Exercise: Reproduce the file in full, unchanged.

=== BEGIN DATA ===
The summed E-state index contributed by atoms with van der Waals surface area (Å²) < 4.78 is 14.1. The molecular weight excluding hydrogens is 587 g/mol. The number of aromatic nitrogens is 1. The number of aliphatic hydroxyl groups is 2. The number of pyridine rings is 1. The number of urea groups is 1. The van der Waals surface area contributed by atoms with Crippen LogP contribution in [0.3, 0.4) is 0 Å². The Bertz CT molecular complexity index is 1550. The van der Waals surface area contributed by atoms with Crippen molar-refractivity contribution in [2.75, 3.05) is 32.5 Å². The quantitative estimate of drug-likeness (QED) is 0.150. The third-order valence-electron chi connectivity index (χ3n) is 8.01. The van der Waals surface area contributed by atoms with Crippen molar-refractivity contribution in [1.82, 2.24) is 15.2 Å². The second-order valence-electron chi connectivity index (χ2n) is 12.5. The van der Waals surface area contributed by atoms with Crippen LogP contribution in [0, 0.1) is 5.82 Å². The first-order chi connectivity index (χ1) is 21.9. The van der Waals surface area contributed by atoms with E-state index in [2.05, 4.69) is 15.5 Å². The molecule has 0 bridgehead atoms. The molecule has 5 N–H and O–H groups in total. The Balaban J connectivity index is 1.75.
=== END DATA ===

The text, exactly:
The summed E-state index contributed by atoms with van der Waals surface area (Å²) < 4.78 is 14.1. The molecular weight excluding hydrogens is 587 g/mol. The number of aromatic nitrogens is 1. The number of aliphatic hydroxyl groups is 2. The number of pyridine rings is 1. The number of urea groups is 1. The van der Waals surface area contributed by atoms with Crippen LogP contribution in [0.3, 0.4) is 0 Å². The Bertz CT molecular complexity index is 1550. The van der Waals surface area contributed by atoms with Crippen molar-refractivity contribution in [2.75, 3.05) is 32.5 Å². The quantitative estimate of drug-likeness (QED) is 0.150. The third-order valence-electron chi connectivity index (χ3n) is 8.01. The van der Waals surface area contributed by atoms with Crippen molar-refractivity contribution in [1.82, 2.24) is 15.2 Å². The second-order valence-electron chi connectivity index (χ2n) is 12.5. The van der Waals surface area contributed by atoms with Crippen LogP contribution in [0, 0.1) is 5.82 Å². The first-order chi connectivity index (χ1) is 21.9. The van der Waals surface area contributed by atoms with E-state index in [2.05, 4.69) is 15.5 Å². The molecule has 0 bridgehead atoms. The molecule has 5 N–H and O–H groups in total. The Balaban J connectivity index is 1.75.